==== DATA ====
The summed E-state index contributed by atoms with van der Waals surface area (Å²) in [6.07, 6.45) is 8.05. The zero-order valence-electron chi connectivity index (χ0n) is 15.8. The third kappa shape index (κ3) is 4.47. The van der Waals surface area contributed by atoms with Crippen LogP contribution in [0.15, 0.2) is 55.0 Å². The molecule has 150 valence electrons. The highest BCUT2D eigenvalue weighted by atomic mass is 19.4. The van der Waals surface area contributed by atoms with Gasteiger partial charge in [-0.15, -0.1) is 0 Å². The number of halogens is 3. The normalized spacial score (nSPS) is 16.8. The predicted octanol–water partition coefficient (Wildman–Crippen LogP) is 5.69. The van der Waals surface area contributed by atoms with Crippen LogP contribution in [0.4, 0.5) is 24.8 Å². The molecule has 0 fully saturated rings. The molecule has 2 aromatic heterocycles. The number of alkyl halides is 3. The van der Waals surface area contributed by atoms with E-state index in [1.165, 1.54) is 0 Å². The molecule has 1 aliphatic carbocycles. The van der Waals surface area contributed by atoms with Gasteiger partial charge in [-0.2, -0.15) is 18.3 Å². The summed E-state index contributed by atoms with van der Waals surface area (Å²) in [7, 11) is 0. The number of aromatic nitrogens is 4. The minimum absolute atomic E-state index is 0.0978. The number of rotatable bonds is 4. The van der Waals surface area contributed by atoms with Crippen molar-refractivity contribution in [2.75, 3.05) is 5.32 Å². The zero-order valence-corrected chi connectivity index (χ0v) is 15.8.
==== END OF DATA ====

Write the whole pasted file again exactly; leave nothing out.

The summed E-state index contributed by atoms with van der Waals surface area (Å²) in [6.07, 6.45) is 8.05. The zero-order valence-electron chi connectivity index (χ0n) is 15.8. The third kappa shape index (κ3) is 4.47. The van der Waals surface area contributed by atoms with Crippen LogP contribution in [0.15, 0.2) is 55.0 Å². The molecule has 150 valence electrons. The highest BCUT2D eigenvalue weighted by atomic mass is 19.4. The van der Waals surface area contributed by atoms with Gasteiger partial charge in [-0.15, -0.1) is 0 Å². The number of halogens is 3. The normalized spacial score (nSPS) is 16.8. The predicted octanol–water partition coefficient (Wildman–Crippen LogP) is 5.69. The van der Waals surface area contributed by atoms with Crippen LogP contribution in [0.4, 0.5) is 24.8 Å². The molecule has 0 fully saturated rings. The molecule has 2 aromatic heterocycles. The number of alkyl halides is 3. The van der Waals surface area contributed by atoms with E-state index in [1.165, 1.54) is 0 Å². The molecule has 1 aliphatic carbocycles. The van der Waals surface area contributed by atoms with Gasteiger partial charge in [-0.2, -0.15) is 18.3 Å². The summed E-state index contributed by atoms with van der Waals surface area (Å²) in [7, 11) is 0. The number of aromatic nitrogens is 4. The minimum absolute atomic E-state index is 0.0978. The number of rotatable bonds is 4. The van der Waals surface area contributed by atoms with Crippen molar-refractivity contribution in [2.75, 3.05) is 5.32 Å². The zero-order valence-corrected chi connectivity index (χ0v) is 15.8.